Two years and 35 complaints later, Unnao rape case is tragic display of faith that system will somehow prevail
Unnao case: The word ‘survivor’ has never seemed as dubious — from the very beginning, when the 17-year-old had alleged rape by MLA Kuldeep Singh Sengar in June 2017 and her family went to the police to report the crime which was perpetrated by the MLA, his brother Atul Singh Sengar and cronies.
In the Unnao case, the word ‘survivor’ has never seemed as dubious — from the very beginning, when the 17-year-old had alleged rape by MLA Kuldeep Singh Sengar in June 2017 and her family went to the police to report the crime which was perpetrated by the MLA, his brother Atul Singh Sengar and cronies
The police then charged the victim’s father, who had been beaten with sticks and rods, with illegal possession of firearms and sent him to jail. On 9 April he died in police custody
It is only after the father died and the survivor tried to commit suicide in front of Chief Minister Yogi Adityanath's residence that a case was finally registered against Sengar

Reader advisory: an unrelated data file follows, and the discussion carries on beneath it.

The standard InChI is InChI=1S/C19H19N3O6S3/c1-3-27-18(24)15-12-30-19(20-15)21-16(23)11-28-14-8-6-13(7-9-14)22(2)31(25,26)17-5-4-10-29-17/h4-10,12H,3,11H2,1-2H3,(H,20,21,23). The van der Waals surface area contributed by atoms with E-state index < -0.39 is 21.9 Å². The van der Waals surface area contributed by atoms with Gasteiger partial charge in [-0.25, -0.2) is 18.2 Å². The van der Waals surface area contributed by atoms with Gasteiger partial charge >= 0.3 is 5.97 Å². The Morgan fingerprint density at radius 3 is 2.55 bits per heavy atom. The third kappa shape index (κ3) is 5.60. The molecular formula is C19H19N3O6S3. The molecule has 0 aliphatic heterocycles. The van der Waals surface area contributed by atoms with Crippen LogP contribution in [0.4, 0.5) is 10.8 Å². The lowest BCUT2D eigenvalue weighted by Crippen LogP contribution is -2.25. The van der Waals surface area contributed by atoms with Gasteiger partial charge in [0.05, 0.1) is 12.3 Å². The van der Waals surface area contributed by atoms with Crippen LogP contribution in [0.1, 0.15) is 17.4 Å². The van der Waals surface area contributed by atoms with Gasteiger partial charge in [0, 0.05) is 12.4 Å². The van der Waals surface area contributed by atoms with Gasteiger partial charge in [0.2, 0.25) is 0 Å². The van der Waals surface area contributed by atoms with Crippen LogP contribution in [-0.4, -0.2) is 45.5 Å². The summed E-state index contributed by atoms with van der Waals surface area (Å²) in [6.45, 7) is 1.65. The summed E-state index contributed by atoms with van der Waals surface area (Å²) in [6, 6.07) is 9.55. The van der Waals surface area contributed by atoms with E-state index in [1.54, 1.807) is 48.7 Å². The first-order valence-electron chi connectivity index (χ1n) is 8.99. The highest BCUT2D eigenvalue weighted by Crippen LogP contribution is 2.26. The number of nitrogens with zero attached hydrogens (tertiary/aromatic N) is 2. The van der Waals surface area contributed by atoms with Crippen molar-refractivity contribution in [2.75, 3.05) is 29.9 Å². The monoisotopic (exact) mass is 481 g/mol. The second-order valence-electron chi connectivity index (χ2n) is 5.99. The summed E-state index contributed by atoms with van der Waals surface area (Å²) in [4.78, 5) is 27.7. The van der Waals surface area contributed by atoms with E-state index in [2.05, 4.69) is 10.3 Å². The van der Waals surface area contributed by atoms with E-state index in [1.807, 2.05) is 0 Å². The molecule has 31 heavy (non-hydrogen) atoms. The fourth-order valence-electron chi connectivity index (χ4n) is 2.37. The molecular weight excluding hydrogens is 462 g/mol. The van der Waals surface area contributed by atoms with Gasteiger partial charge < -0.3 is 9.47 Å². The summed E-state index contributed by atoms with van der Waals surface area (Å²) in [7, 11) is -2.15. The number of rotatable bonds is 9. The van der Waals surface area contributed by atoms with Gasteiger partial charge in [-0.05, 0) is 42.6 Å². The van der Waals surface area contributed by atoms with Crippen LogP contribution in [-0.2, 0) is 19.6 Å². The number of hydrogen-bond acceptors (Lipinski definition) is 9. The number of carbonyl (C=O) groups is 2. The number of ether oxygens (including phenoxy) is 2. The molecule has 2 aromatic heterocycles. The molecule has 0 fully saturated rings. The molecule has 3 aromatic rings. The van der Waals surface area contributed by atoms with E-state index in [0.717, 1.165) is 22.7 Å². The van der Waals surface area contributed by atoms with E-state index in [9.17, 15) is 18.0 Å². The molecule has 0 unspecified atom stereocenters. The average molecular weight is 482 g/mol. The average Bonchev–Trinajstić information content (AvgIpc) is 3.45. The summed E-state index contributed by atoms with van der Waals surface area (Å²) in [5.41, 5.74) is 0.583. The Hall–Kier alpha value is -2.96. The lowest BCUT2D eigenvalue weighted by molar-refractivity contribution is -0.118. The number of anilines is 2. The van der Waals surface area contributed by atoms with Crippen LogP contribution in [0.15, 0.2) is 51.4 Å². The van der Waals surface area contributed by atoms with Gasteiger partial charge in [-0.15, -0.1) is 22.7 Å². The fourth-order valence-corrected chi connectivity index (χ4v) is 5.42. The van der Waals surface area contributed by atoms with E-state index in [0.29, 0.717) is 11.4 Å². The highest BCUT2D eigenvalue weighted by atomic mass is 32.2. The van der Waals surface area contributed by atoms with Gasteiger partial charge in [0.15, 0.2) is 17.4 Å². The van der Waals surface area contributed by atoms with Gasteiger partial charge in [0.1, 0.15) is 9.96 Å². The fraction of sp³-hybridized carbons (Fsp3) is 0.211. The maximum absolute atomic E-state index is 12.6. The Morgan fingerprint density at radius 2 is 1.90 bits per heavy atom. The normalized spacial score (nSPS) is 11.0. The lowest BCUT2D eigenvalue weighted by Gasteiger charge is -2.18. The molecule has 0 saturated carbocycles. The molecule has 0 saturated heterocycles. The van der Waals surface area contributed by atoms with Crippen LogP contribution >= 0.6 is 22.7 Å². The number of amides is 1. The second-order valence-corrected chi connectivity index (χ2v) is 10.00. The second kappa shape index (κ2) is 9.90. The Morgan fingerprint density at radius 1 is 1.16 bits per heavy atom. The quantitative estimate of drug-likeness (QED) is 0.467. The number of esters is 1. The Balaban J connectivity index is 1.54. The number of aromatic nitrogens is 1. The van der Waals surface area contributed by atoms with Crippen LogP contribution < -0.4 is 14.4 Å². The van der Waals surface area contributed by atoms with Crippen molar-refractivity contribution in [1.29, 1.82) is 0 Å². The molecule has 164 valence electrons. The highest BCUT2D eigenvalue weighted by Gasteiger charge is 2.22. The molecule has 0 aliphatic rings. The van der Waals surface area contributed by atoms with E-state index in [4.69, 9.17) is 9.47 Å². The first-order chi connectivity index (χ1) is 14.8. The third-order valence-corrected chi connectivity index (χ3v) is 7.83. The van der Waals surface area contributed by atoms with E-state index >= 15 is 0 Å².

I had an Iranian friend who used to look at me like I’d grown an extra head if I ever stopped to ask directions from a traffic policeman in Bangalore. "Why would you voluntarily even go near a policeman," he used to ask me. In turn, I had the same expression whenever confronted with a certain kind of person whose imagination of justice is all about ‘khulke bolo’. As if a chest-expanding 'speaking out' is the sole and final act of courage required to correct an injustice done to you.
Often, not always, these advocates of speaking out are male. Often, not always, they are upper caste. They are unlikely to be wealthy (the wealthy being so with a healthy contempt for the law) and more likely to be those just privileged enough to have had a personal biography that they can read as 'did it on my own.' As if anyone succeeds at anything on their own. These optimists think that filing a case of rape or sexual harassment is like the final round of a reality show music contest. You just have to find your voice.